Sunday, July 22, 2012

Thirty Days of Graphic Novels: Day One "Britten & Brulightly"

The Wife & Boomer are away in Canada for a month, and I although I miss them terribly, it does give me extra time to putz around with my various stockpiles of books, comics, and t.v. shows.  One of the plans I've had for this time is "Thirty Days of Graphic Novels," wherein I'll read and post about a graphic novel each day.  Many of these are ones I've read before, but years ago, and a few are brand new.  Today's entry is in the latter category and comes thanks to the library:  Britten & Brulightly by Hannah Berry.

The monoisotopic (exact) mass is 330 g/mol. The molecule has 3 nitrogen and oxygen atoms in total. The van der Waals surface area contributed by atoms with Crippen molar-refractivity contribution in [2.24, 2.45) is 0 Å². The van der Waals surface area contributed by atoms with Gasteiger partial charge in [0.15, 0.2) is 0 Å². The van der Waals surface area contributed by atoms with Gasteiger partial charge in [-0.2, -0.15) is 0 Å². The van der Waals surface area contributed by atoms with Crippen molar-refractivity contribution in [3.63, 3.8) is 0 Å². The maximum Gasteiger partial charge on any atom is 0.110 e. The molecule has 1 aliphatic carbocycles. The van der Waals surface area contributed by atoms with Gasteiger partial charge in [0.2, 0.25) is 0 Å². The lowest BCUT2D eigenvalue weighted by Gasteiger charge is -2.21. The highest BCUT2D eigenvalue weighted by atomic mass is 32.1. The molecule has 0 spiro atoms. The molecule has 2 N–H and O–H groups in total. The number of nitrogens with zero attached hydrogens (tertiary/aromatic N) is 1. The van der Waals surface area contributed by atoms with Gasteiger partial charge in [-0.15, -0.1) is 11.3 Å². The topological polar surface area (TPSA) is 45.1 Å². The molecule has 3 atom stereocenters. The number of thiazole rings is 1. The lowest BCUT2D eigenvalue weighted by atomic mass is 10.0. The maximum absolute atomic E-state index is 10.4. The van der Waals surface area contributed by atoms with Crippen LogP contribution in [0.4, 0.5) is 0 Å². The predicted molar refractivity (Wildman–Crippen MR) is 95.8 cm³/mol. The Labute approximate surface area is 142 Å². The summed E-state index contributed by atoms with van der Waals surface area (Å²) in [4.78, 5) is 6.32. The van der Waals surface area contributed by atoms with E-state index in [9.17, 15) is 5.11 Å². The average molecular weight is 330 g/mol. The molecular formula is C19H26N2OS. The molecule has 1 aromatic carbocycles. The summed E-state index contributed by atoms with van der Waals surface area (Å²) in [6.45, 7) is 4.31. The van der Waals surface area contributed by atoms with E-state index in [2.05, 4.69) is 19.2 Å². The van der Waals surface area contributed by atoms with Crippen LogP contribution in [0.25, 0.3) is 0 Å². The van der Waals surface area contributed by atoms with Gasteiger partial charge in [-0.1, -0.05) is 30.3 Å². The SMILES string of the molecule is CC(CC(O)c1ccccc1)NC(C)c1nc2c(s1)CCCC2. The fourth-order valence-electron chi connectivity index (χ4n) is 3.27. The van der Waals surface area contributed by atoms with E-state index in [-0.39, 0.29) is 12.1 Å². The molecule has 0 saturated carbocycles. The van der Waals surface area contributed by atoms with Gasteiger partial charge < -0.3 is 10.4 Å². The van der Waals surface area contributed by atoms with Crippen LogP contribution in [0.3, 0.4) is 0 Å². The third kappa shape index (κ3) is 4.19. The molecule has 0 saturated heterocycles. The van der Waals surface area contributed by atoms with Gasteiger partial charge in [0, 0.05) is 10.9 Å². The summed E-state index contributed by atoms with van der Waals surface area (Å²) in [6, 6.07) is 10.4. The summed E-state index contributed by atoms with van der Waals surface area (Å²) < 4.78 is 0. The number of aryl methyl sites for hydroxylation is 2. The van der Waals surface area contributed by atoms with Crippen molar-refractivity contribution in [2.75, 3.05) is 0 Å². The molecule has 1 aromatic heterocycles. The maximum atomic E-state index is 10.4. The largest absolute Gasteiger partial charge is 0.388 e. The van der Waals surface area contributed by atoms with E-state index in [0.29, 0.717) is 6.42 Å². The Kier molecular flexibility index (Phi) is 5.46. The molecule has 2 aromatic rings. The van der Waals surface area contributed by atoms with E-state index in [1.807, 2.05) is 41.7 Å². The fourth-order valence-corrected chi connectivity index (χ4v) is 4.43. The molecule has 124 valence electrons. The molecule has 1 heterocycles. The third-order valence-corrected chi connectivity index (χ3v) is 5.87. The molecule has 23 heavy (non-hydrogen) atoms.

Britten & Brulightly is the tale of a private "researcher" (investigator) named Fernandez Britten.  Nicknamed "The Heartbreaker" for his years spend uncovering cheating spouses to the dismay of his clients, Britten now takes on only serious cases involving murder.  The plot of Britten & Brulightly is intentionally evocative of classic noir, and the beautiful artwork reinforces the connection: trench coats, phone booths, rainy streets, and so forth.  Britten is hired by the wife of a recently deceased man whom the authorities think killed himself; but she thinks differently.  With the help of his "partner", Brulightly, Britten gets involved in a complicated case involving blackmail, adultery, and murder.  I mention Brulightly because Britten's partner, whom he talks to and takes advice from, is the one aspect of this graphic novel that sits it purely in the realm of either fantasy or Britten's insanity: Brulightly is a tea-bag!  Don't let this turn you off, however, as it's neither cartoony nor silly in context; it just adds a layer of surrealism that leaves the reader wondering just what is going on inside Britten's head.  Anyway, it's a great story with great dialogue and characters, and a book I would love to add to my collection if it wasn't a bit too pricey.  I can admit to getting a bit lost by the complicated plot, but I'm sure a re-read would solve that problem.

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